We're happy to provide our clients with resources to help them prepare for, and get through the tax season. Below we have linked a few PDF documents to assist you with your taxes this year. Please feel free to contact your personal Financial Adviser or anyone at our office if you have any questions.
Qualified Charitable Distribution: This move could be good for you and a nonprofit.
Wondering what to do with your annual IRA Required Minimum Distribution? If you can live without the income (and taxes) that a large Required Minimum Distribution (RMD) generates, think about taking a Qualified Charitable Distribution (QCD) from your traditional Individual Retirement Account (IRA) to satisfy your Required Minimum Distribution requirement.
If you are a traditional IRA owner aged 70½ or older, you can gift up to $100,000 a year to a qualified charity this way. The donation must be a direct transfer of assets-it cannot pass through your hands. (1)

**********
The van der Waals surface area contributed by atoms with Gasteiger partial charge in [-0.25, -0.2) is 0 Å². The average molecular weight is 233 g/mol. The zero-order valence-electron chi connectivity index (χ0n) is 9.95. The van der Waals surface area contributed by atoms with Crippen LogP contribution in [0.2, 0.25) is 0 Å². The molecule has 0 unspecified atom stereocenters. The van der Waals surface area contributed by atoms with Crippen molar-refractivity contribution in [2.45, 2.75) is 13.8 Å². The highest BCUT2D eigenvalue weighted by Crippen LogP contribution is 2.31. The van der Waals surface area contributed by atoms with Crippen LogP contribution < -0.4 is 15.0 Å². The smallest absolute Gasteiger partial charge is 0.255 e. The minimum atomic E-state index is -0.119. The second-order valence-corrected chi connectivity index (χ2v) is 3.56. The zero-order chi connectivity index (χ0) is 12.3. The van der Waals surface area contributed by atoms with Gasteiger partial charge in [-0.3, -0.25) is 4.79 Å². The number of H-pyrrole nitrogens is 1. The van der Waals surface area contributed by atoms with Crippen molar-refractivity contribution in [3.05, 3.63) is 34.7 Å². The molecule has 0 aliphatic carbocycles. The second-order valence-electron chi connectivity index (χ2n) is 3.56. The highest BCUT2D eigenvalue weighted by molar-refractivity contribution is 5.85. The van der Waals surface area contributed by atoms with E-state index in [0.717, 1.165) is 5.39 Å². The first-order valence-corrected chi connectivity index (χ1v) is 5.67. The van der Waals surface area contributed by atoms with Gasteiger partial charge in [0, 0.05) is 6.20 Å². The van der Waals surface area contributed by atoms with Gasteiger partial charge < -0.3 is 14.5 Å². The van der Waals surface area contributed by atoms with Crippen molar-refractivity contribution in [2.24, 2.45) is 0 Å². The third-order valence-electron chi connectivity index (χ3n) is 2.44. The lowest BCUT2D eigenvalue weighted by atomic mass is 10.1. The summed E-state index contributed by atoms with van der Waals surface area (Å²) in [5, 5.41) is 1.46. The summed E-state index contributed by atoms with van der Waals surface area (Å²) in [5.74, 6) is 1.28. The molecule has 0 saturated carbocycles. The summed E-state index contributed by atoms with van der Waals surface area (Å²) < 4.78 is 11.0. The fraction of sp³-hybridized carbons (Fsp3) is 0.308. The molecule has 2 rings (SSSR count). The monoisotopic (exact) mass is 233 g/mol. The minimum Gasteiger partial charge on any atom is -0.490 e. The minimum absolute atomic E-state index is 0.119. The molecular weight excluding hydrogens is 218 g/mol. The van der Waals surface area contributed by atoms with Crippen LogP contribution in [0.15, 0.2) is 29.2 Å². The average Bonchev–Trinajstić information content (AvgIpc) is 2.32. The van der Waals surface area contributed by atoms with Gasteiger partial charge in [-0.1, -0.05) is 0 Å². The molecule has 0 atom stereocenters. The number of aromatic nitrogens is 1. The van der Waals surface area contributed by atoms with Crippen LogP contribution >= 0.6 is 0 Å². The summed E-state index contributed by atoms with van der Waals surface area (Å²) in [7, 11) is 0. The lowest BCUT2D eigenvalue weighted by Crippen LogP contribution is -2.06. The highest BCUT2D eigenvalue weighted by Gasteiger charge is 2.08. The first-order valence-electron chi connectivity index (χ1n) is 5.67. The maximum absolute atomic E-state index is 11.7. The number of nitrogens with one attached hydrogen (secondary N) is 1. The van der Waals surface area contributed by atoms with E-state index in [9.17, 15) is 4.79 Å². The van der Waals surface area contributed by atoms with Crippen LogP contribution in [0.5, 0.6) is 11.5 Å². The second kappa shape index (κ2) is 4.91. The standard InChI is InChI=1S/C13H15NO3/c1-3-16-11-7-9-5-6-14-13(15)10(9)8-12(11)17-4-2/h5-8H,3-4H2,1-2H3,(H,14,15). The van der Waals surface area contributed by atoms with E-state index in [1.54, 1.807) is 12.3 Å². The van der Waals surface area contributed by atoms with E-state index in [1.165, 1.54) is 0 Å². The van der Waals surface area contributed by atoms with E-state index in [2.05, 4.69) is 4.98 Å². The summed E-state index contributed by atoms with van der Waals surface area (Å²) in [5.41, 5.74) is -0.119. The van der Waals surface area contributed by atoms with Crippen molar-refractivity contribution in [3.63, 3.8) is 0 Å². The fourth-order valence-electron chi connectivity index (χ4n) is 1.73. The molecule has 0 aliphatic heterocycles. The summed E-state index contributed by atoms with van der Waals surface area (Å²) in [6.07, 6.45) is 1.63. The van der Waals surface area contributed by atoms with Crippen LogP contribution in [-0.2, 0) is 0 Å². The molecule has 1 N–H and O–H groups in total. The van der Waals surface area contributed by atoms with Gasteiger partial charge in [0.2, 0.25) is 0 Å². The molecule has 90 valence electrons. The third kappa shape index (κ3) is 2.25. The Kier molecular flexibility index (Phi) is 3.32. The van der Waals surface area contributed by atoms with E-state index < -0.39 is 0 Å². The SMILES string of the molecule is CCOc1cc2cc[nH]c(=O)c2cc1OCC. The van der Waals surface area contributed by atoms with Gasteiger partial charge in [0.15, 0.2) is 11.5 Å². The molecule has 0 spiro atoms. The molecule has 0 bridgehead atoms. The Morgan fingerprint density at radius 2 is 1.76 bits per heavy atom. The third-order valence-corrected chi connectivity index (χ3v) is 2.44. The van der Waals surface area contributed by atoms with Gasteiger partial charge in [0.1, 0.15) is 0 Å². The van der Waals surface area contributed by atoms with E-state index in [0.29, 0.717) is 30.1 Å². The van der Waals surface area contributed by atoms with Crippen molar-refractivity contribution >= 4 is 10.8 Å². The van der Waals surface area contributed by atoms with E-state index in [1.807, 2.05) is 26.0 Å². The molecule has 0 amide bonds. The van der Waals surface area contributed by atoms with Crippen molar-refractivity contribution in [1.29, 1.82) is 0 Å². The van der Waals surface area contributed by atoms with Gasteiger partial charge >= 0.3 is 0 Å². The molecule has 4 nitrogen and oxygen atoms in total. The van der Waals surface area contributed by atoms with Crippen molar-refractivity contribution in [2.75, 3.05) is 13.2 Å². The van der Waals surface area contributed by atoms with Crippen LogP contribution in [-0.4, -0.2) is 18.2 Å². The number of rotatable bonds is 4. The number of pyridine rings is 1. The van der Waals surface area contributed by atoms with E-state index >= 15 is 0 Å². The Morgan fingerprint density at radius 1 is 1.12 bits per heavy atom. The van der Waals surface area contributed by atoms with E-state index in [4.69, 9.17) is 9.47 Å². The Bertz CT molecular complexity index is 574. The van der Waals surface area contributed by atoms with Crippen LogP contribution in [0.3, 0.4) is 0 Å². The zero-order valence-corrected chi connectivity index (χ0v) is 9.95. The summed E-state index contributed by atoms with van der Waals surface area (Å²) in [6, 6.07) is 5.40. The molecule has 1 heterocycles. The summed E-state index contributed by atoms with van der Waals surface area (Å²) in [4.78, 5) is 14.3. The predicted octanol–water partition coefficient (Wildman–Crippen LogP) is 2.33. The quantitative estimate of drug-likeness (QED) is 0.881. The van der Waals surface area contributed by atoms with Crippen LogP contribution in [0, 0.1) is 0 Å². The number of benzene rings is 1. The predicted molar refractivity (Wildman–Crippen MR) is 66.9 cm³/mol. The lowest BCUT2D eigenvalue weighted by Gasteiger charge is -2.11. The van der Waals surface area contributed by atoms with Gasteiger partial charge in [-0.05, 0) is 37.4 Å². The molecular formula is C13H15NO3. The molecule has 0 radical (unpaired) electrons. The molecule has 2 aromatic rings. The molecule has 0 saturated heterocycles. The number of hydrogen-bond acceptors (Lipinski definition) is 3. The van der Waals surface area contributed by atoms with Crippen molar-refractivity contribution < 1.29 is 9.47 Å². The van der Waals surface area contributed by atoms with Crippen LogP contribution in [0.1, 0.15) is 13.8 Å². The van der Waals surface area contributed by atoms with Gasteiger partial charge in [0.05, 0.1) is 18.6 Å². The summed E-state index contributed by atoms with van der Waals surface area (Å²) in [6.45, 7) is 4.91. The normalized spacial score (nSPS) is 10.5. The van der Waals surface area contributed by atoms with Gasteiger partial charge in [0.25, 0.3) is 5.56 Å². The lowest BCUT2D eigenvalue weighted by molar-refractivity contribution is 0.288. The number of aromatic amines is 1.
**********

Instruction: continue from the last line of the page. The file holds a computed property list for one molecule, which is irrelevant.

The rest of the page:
What are the tax advantages of a QCD? You can exclude the amount of the gift from your adjusted gross income for the year in which you make the donation. Depending on your situation, this may also help you avoid taxation of your Social Security benefits or the Medicare surtax. Since a QCD is not a deduction, even taxpayers who don’t itemize can benefit from one. (1,2)
Does the income from your annual IRA Required Minimum Distribution risk putting you into a higher tax bracket? Imagine being able to lower your adjusted gross income by up to $100,000 a year while also helping a charity. By the way, that $100,000 annual QCD limit is an individual limit. A married couple can donate up to $200,000 in a year via QCDs while meeting some or all of their Required Minimum Distribution requirements. (3)
(1) CNBC.com,“Now you can donate to charity through your IRA” Nov 28, 2016
(2) Forbes.com, “The ABCs Of Using Your Retirement Account For Charitable Giving May 17, 2017
(3) Forbes.com, “Why Retirees Need to Stop Writing Checks to Charities” January 20, 2016